“I’m in the mood to do some browsing, as well,” Derek said, his normally clipped British accent sounding sexy and mellow in the morning sunlight. “Perhaps I can find more of those tacky souvenirs you discovered. I’d like to bring some back to the office.”
“Ooh, good idea. I’ll need more of those, too.” As if I hadn’t already collected a few dozen, I thought.
He took a last sip of his café au lait. “We can walk along the river, hold hands, and watch the world go by. We don’t have to be anywhere until dinnertime.”
“That sounds wonderful.” I reached my arms out in a big, lazy stretch, then relaxed and smiled at the man sitting across the breakfast table from me. “I love my life. And I love you.”
“And I love you, too.” He leaned over and kissed me, then ran his fingers along my cheek. “I see you also loved your French toast.”
“It was delicious.” I popped the last bit of Brie and baguette into my mouth, then rubbed my full stomach and frowned at all the empty plates on the table. “I can’t believe we ate so much. But this was my last chance to try the French toast. I’ve been craving it for weeks, but I never saw it on a menu until, well, you know.”
I’d had to learn the hard way that the French referred to French toast as something entirely different. Derek had taken pity on me yesterday morning and revealed the secret French code.
“They call it pain perdu,” he had said. “Or ‘lost toast,’ because it’s made with very dry bread.”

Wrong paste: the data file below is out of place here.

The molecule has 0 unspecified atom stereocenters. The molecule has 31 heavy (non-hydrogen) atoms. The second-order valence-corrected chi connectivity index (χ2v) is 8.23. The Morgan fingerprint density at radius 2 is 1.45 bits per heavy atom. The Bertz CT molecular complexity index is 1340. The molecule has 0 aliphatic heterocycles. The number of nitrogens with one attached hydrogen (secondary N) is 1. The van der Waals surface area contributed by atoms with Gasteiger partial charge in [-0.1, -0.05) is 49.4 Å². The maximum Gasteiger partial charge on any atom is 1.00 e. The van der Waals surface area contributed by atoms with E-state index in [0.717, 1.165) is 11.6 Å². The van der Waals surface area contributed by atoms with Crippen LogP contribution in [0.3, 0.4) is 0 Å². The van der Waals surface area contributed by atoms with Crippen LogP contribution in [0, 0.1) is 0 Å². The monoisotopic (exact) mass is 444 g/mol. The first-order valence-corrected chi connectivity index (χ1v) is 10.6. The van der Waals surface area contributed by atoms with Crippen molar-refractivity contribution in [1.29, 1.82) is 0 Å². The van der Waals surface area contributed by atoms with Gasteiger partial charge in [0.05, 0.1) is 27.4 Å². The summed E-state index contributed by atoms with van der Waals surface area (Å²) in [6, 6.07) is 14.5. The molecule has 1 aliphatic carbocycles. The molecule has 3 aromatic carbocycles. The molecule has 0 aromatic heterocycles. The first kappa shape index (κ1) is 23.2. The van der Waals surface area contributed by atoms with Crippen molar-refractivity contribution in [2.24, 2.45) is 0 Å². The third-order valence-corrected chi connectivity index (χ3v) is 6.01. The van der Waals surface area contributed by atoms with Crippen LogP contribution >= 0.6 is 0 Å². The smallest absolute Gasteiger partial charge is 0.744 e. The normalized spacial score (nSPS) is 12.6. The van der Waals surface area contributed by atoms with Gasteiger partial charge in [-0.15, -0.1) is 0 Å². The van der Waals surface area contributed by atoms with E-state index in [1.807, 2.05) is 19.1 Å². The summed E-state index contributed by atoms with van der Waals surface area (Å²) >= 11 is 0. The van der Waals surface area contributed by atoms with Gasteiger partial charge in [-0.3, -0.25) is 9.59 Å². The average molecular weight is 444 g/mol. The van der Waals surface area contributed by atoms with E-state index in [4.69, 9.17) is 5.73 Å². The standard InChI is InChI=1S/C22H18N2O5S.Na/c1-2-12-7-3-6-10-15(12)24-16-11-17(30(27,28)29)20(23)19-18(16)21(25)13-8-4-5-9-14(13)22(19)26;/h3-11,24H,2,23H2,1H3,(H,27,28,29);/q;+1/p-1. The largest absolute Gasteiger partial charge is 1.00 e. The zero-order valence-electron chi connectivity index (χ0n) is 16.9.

It was mortifying to have made that typically American mistake. After all, I had visited Paris at least four times before this and naturally thought I knew everything. One of those visits had been to see my sister Savannah, who had been studying at the famous Cordon Bleu cooking school. With a fancy chef in the family, you would’ve thought I would know what pain perdu was.
But no. I sighed again. You learn something new every day, as my father always said.
We strolled down Avenue George V to the Pont de l’Alma, stopped to marvel at the Flame of Liberty monument and check out the lingering tributes to Princess Diana—who was killed in that very tunnel under the bridge—and then crossed over the Seine to the Left Bank. Staring down at the water, watching the tourist-filled Batobus cruise near the shore, I was surprised at how cold the river looked and how fast the current traveled.
The sudden chill had me rubbing my arms briskly. Despite the sunny skies, the air was cooler and breezier here by the river and I snuggled up close to Derek for warmth. He didn’t mind, and wrapped his arm around me. We walked a little more quickly until we’d made it to the other side.